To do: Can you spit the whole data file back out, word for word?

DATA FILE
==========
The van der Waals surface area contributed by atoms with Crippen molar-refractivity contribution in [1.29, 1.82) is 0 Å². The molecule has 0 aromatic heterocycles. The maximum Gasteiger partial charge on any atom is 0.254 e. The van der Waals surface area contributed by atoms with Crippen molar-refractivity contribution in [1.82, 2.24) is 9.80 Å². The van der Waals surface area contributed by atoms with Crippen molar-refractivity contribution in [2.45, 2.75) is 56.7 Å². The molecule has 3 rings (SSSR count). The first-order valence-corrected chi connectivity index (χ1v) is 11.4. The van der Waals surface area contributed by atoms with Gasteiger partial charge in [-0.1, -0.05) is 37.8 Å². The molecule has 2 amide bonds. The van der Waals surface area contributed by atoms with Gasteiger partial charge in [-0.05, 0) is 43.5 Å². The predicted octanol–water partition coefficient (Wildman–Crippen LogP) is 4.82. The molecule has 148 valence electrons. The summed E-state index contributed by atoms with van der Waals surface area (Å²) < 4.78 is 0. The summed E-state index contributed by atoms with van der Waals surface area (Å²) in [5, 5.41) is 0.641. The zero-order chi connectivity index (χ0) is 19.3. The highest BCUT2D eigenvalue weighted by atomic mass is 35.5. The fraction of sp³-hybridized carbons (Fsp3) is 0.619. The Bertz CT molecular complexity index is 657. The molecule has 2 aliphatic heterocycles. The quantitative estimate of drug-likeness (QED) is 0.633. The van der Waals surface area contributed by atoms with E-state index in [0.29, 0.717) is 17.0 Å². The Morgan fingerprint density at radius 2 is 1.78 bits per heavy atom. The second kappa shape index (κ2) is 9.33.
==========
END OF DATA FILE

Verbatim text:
The van der Waals surface area contributed by atoms with Crippen molar-refractivity contribution in [1.29, 1.82) is 0 Å². The molecule has 0 aromatic heterocycles. The maximum Gasteiger partial charge on any atom is 0.254 e. The van der Waals surface area contributed by atoms with Crippen molar-refractivity contribution in [1.82, 2.24) is 9.80 Å². The van der Waals surface area contributed by atoms with Crippen molar-refractivity contribution in [2.45, 2.75) is 56.7 Å². The molecule has 3 rings (SSSR count). The first-order valence-corrected chi connectivity index (χ1v) is 11.4. The van der Waals surface area contributed by atoms with Gasteiger partial charge in [-0.1, -0.05) is 37.8 Å². The molecule has 2 amide bonds. The van der Waals surface area contributed by atoms with Gasteiger partial charge in [-0.05, 0) is 43.5 Å². The predicted octanol–water partition coefficient (Wildman–Crippen LogP) is 4.82. The molecule has 148 valence electrons. The summed E-state index contributed by atoms with van der Waals surface area (Å²) < 4.78 is 0. The summed E-state index contributed by atoms with van der Waals surface area (Å²) in [5, 5.41) is 0.641. The zero-order chi connectivity index (χ0) is 19.3. The highest BCUT2D eigenvalue weighted by atomic mass is 35.5. The fraction of sp³-hybridized carbons (Fsp3) is 0.619. The Bertz CT molecular complexity index is 657. The molecule has 2 aliphatic heterocycles. The quantitative estimate of drug-likeness (QED) is 0.633. The van der Waals surface area contributed by atoms with E-state index in [0.29, 0.717) is 17.0 Å². The Morgan fingerprint density at radius 2 is 1.78 bits per heavy atom. The second kappa shape index (κ2) is 9.33.